“(The Gangster Disciples) hide some of the criminal acts better and become not so stand-on-the-corner, sell-drugs, drive-by-shooting type gang,” Sgt. Royval said. “They’re supposed to become a more organized-crime type gang.”
Gang activity in 2006, including the killings of Adrian Patton and Jermaine Southers, and the simmering neighborhood tensions the violence created heightened law enforcement scrutiny and public outcry against gangs.
Hugh Reece, a former Hamilton County Juvenile Court employee who now serves as a community outreach consultant for the Community Anti-Drug Coalition Across Hamilton County, has advocated for a community-wide approach to gangs for more than a decade, pushing elected officials to acknowledge and respond to the problem.
The pleas largely were ignored because city officials didn’t want to scare tourists away by discussing the problem, he said.
“We’ve been harping with elected officials for something like 15 years now. ‘We have a gang problem and if you don’t address it now, down the road it’s gonna be severe,’” Mr. Reece said. “And now look where we’re at. Look at all the shootings and robberies.”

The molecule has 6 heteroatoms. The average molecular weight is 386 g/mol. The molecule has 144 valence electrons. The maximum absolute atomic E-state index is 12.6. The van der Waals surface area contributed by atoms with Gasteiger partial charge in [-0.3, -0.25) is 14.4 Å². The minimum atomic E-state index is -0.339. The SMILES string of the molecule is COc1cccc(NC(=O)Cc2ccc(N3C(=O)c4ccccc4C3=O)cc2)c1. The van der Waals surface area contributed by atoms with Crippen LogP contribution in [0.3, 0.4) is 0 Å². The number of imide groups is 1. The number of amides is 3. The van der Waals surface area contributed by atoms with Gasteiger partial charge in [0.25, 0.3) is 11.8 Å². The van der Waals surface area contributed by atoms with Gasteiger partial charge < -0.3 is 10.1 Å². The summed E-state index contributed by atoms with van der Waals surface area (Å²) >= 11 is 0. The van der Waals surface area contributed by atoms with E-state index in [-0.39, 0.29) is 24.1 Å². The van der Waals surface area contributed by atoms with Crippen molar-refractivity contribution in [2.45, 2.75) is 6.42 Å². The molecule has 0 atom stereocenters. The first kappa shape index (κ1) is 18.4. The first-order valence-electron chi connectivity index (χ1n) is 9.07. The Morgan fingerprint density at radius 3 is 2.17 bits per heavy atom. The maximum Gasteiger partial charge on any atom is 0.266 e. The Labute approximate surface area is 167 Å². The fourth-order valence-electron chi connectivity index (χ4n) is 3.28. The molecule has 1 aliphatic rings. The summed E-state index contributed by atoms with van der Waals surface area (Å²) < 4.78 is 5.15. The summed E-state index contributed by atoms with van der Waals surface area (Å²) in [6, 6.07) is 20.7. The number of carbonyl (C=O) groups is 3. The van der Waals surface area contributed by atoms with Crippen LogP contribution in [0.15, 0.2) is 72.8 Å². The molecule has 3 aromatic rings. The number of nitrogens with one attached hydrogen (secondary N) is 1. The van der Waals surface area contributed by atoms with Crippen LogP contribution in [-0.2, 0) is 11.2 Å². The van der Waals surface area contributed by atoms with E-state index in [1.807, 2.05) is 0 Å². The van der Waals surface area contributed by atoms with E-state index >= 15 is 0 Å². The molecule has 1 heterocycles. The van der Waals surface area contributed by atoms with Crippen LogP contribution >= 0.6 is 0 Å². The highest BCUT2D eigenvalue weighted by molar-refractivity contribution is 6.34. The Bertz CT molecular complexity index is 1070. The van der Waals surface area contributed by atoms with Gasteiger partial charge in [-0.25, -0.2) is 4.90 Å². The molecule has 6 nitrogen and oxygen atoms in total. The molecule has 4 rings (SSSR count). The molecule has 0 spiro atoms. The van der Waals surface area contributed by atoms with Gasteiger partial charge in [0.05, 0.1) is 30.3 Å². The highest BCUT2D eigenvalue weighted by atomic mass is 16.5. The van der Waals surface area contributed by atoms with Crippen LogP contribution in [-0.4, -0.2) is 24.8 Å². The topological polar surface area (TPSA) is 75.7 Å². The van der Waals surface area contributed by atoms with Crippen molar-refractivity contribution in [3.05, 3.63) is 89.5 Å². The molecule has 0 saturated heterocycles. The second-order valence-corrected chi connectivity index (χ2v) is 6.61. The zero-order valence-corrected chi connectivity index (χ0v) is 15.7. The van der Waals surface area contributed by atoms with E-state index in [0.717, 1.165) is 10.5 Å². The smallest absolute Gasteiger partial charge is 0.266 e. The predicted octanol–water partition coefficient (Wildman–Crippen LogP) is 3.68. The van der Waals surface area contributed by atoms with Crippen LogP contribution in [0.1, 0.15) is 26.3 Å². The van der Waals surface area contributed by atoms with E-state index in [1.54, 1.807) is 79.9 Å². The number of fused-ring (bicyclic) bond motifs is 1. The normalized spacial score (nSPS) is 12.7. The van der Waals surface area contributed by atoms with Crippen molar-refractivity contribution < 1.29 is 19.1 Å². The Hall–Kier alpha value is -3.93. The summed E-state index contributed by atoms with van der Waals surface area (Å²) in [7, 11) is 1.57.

Not only city officials refrained from acting quickly. Community and neighborhood leaders met in April to discuss the gang problem and had hoped to organize a large-scale, city-wide effort to begin the process to tackle the problem.
Chattanooga Police Department Sgt. Jerri Weary, who helped coordinate the meeting, said organizations took ideas to their collective groups but did not initiate a city-wide effort. She did not know what each organization did after the meeting.
PROBLEM HARD TO TRACK
Statistics specific to Chattanooga gangs and gang crimes are not readily available. Few of the incidents reported to the Tennessee Bureau of Investigation monthly by law enforcement agencies are marked as gang-related, according to TBI data. Because the data is self-reported, agencies do not always include gang data because classifying a crime as such can be subjective, said TBI spokeswoman Kristin Helm.
“It’s probably a matter of not being reported accurately at the time that it is reported,” she said. “A lot of times, an investigation would reveal later that it’s gang-related, after it’s reported to us.”
But Matt Hennessee, a Chattanooga police officer who works with the FBI to calm gang activity, confirmed that 75 percent of violent crime in Chattanooga, such as robberies, homicides and drive-by shootings, are gang-related.
More than 750,000 members belong to about 25,000 gangs nationwide, according to the National Youth Gang Center based in Tallahassee, Fla. The center provides information and statistics to help legislators and policymakers in their efforts to study and reduce gang violence, according to its Web site.